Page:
Despite the high clouds, the snow surface re-froze nicely and allowing for easy and quick ski cramponing.  Around 8000€™ feet we noticed an Everest sized base camp on the Easton route.  At least 50 tents.  Damn.  It was good to be on the Squak.

We continued on without any issues.  Route finding was straight forward and each crevasse we encountered was well bridged.  Eventually the Squak turns the corner to the summit crater and joins the Easton route.  I was immediately struck by the huge open gaper just below the summit crater.  That wasn€™t there last year when we did this route a week later.  I wondered if it was a new crevasse or if just didn€™t get bridged this year.  Well, I guess we won€™t be getting a view into the summit crater.  There was also number of large open crevasses on the Roman Wall.  Our route last year, which went straight up the right side, was looking pretty sketchy this year.  The schrund there was wide open, although people were still doing it, some un-roped.  This was our 4th time up Baker via Roman Wall, and we€™d never seen so many large open gapers on it.

So we stopped below the summit crater, refueled, and made the transition to booting.  We then did a rising traverse all the way over to the left side of the Roman Wall, now joining the Coleman-Deming route.  We crossed 3-4 crevasses along the way, but still well bridged.  Finally we made the summit at 11:30am.

The wind on the summit proper was ~30 mph, so we only stayed briefly to snap some pictures, then descended back to the plateau for a longer break.  After about 30 minutes it became more obvious the entire Roman Wall wasn€™t going to corn up for us this year, so we booted back over to it.  While some skiers decided to slide down the upper section, they were going about as fast as we were on foot.  The scratchy sounds, side slips, and jump turns confirmed our decision to down climb.  We descended about halfway down when something very crappy, but also very good, happened.  I started to post hole down to my waist.  Yay, the snow was finally soft enough.  So we made the transition and started sliding." />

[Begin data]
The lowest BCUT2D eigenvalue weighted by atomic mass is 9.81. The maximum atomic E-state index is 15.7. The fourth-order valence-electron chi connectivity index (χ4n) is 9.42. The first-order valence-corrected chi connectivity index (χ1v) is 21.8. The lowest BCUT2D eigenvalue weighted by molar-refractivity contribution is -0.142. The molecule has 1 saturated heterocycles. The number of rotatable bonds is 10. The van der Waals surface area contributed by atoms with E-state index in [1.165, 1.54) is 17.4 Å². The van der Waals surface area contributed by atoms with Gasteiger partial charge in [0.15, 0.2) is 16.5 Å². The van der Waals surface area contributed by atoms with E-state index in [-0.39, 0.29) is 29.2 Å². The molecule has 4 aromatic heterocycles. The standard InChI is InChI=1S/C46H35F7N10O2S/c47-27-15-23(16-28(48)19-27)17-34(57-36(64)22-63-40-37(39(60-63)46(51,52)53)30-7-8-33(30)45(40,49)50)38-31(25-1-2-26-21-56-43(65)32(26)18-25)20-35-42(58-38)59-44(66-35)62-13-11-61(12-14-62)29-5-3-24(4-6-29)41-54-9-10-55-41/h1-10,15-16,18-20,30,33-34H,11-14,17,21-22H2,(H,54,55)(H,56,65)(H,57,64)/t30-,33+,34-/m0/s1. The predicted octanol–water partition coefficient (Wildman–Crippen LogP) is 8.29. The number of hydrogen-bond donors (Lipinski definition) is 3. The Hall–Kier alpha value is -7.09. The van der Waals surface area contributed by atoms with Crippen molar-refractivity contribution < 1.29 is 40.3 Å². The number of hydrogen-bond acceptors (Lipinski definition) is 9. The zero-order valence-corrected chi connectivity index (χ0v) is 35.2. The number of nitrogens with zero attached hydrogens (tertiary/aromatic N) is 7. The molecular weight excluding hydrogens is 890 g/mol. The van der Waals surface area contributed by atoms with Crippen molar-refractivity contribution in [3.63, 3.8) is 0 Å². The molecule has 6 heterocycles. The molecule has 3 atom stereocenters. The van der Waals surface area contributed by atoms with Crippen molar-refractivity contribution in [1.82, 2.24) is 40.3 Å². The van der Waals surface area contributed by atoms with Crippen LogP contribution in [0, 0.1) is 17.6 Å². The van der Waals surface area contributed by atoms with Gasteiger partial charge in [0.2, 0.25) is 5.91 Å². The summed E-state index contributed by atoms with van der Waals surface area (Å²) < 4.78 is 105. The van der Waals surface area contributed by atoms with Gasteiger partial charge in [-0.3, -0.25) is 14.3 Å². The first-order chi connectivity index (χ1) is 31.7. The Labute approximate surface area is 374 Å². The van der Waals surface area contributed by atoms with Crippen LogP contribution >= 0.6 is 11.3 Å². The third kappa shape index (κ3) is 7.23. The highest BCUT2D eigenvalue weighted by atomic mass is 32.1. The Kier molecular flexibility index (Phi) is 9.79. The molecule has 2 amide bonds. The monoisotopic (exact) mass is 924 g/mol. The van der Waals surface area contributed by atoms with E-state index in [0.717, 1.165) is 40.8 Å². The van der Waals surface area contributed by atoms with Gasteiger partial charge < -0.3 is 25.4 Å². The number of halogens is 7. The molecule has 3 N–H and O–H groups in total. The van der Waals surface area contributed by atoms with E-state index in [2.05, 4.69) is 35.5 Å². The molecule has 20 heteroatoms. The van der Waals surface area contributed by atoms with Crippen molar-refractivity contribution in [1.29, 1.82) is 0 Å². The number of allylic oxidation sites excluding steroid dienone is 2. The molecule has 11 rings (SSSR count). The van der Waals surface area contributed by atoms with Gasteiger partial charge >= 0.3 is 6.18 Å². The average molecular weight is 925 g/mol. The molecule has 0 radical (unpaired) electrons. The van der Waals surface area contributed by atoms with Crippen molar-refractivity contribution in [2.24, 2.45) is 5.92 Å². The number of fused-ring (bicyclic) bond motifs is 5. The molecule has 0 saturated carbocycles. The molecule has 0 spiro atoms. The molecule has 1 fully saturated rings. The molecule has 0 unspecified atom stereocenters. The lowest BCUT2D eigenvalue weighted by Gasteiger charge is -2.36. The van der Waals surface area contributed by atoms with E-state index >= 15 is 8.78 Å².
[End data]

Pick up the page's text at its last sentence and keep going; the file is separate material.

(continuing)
Just after getting on sliding gear, it started to snow on us, but it stopped seconds later.  We could feel the snow surface firming back up, though.  We carefully crossed the gapers on the wall and under the summit crater back to the Squak.  The Squak greeted us with smooth corn for ~1500€™ feet.  Fantastic!  We hit this section at about 1:30pm.  Probably too late on a warmer and sunnier day.  Once back to the benchy area at 8000€™ the snow was getting a bit stickier but still great turns were to be had." />" />

We got back to camp exactly at 2:30pm, left by 3:30pm, and headed back to pick up our shoes.  I redeemed my navigation skills from the day before by plotting a series of traverses that led back to our shoes, and required no uphill travel (at least for those who could slide further and don€™t have as much skin glue on their skis as me).  We were able to milk another 100€™ feet of skiing out from our previous transition point the day before.
The grunting and groaning resumed as we all put our heavy packs back on.  Fortunately it was only another hour and half from here, mostly on pleasant trail, and we arrived back at the car by 5:45pm.  Thanks for a great trip!

More pics
Thanks for leading a Mtnr trip! Sounds like a typical July trip, but in June (was 5/31, close enough)

Nice trip report! Any pictures of Roman Wall?

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2015-06-01 08:25:34